1:5:10:365 EcoTip Blog

September 17, 2008

:261 Physically Removing Mold

Welcome to today’s 1:5:10:365 Tip for becoming a better steward for our home and planet environment.

1:5:10:261 EcoTip: There has been a lot of confusion about using biocide to kill mold after it has grown in buildings. In part this is because there are many chemicals being marketed for mold. The key consideration is the material on which the mold has grown. If you have mold in the bathroom tile grout or other hard non-porous surfaces – then mold cleaners can be effective (although frequently quite toxic). If mold has grown on gypsum wall board, insulation or other porous surfaces – the use of biocide is a waste of time and money, and may make things worse by providing a false sense of security and making the environment more toxic.

For cleaning hard non-porous surfaces with mold – I like H2 Orange2 cleaner. It is hydrogen peroxide based and has a Green Seal certification as an environmentally responsible cleaning product. 

For porous materials they should be physically removed. The IICRC(see EcoTip :259) has published the S520 Standard and Reference Guide for Professional Mold Remedaition. This is the standard of care for the mold remediation industry.

EPA also has excellent information at www.epa.gov/iaq/molds


 Additional Information:

Suggested Review: :256, :257, :258, :259, :260

This is the sixth in a series of EcoTips about protecting oneself when remodeling and working around buildings when participating in disaster recovery such as occurred with hurricane Katrina and is going on now with Ike. This information is timely since 2008 is the most active hurricane season since 2005 and many buildings are being damaged.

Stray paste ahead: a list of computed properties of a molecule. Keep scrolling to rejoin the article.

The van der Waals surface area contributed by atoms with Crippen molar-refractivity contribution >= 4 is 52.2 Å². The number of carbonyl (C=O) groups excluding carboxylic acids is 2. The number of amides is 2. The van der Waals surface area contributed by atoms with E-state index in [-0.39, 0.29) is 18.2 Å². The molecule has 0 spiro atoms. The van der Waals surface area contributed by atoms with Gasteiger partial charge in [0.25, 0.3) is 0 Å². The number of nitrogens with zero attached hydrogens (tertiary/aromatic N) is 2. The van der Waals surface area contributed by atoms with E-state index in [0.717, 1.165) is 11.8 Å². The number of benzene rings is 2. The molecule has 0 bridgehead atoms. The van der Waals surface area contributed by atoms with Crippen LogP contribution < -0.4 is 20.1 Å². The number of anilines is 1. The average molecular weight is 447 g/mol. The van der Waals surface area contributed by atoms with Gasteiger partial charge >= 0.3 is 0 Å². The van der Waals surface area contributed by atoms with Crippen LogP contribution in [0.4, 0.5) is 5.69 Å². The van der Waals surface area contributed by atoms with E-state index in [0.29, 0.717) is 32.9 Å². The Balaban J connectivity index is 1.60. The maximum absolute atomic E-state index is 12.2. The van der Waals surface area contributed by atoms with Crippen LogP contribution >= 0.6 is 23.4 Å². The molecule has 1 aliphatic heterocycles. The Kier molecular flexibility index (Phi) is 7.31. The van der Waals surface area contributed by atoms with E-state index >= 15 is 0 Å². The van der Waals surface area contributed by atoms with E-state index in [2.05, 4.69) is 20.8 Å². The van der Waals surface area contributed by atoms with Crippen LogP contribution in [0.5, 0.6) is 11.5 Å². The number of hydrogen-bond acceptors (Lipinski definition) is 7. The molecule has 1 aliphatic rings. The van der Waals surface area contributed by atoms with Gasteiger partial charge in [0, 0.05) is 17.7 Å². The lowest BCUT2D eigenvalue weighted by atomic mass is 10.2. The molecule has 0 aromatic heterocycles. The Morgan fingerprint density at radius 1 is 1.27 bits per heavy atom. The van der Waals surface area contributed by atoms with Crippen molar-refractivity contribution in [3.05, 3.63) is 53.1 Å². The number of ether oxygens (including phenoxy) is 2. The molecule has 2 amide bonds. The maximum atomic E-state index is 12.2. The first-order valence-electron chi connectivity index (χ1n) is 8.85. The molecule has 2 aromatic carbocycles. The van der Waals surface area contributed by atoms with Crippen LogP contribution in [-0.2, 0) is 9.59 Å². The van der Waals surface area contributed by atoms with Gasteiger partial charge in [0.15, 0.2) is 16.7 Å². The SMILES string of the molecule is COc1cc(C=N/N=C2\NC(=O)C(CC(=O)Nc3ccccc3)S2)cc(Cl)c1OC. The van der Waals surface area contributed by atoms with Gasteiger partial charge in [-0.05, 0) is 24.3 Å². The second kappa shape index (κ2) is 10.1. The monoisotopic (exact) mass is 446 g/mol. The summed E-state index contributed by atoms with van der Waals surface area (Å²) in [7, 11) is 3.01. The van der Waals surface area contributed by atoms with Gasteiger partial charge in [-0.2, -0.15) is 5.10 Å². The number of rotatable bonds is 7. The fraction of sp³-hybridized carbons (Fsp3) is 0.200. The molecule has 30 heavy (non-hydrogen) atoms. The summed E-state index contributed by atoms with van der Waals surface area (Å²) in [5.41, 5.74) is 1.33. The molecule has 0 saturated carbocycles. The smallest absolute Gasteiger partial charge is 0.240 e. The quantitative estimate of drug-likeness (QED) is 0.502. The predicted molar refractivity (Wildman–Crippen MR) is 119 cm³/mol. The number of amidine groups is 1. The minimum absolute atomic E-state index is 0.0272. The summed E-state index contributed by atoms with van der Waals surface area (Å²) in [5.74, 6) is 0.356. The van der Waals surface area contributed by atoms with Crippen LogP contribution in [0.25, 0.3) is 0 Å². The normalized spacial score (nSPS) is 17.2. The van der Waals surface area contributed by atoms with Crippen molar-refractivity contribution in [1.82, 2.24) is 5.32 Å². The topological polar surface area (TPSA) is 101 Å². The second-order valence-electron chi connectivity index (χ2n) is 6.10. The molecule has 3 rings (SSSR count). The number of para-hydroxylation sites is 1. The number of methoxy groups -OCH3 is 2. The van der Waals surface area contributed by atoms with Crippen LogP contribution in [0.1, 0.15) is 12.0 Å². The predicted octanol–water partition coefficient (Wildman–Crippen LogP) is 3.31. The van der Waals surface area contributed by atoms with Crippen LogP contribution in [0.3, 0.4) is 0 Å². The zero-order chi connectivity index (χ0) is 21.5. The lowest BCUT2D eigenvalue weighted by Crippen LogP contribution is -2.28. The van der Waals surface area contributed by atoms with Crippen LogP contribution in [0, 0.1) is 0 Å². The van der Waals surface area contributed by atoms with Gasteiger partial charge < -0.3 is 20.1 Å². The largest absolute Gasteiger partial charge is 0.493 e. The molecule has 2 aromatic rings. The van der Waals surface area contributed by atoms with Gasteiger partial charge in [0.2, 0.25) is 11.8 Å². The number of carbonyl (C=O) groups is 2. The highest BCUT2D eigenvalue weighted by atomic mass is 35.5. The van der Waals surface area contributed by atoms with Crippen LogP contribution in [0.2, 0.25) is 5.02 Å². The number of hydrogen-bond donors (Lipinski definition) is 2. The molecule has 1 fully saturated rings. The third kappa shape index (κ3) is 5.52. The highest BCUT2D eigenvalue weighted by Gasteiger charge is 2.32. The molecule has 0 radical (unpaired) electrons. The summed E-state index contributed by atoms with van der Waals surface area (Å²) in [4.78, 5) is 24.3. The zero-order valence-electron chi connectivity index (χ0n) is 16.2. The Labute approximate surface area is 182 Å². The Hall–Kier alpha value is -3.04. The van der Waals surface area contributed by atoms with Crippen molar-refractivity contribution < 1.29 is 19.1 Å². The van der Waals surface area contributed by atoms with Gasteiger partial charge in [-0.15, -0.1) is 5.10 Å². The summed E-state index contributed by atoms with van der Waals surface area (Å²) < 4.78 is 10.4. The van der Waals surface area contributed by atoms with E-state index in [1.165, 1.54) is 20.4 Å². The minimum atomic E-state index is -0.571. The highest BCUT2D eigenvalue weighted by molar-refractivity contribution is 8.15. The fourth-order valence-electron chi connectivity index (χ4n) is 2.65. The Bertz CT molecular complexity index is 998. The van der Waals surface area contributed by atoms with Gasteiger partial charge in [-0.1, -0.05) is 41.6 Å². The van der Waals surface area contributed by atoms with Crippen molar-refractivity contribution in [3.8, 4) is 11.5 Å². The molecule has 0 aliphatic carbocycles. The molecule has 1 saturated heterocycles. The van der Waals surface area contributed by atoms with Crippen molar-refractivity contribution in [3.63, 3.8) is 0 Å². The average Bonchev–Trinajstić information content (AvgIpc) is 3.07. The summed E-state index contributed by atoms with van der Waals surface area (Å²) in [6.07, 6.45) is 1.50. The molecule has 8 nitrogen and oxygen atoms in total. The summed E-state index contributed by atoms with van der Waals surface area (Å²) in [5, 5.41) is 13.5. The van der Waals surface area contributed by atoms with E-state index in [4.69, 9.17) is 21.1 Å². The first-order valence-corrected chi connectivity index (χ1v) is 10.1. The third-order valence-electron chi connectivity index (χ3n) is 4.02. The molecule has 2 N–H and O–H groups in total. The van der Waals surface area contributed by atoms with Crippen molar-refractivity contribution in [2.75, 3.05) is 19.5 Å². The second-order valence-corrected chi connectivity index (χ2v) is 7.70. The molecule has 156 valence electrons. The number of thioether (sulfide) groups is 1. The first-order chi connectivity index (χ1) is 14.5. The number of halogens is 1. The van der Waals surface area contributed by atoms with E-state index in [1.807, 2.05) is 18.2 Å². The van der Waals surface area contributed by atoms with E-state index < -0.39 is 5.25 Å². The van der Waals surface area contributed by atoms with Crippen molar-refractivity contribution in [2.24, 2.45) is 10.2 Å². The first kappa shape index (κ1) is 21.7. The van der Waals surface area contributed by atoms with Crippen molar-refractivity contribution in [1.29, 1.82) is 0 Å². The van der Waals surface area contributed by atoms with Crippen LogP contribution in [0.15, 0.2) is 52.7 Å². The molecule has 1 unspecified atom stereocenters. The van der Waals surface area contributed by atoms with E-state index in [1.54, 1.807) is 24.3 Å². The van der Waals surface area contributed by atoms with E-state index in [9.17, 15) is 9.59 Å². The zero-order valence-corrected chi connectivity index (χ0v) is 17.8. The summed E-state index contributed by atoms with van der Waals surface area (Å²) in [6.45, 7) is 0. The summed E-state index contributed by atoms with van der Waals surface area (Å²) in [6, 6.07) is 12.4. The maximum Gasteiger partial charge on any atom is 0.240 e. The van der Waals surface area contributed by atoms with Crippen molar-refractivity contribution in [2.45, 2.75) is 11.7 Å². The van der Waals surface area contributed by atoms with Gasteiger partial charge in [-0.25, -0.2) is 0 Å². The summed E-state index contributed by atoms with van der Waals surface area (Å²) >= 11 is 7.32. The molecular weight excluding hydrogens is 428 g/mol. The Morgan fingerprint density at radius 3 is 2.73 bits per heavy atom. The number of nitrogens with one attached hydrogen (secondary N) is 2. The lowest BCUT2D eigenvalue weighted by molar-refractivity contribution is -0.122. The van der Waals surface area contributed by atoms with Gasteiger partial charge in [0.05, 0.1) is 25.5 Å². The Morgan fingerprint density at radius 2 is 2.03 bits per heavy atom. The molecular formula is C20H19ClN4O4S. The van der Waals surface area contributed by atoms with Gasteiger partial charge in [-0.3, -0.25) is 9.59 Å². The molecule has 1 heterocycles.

According to the EPA in Mold Remedaition in Schools and Commercial Buildings

The purpose of mold remediation is to remove the mold to prevent human exposure and damage to building materials and furnishings. It is necessary to clean up mold contamination, not just to kill the mold. Dead mold is still allergenic, and some dead molds are potentially toxic. The use of a biocide, such as chlorine bleach, is not recommended as a routine practice during mold remediation





So why do the Red Cross and FEMA advocate the use of chlorine bleach after flood losses? Its for the bacteria – and that is perfectly appropriate. The problem is people assume it will help with the mold -but as stated above the goal with mold isn’t killing it – its physical removal.

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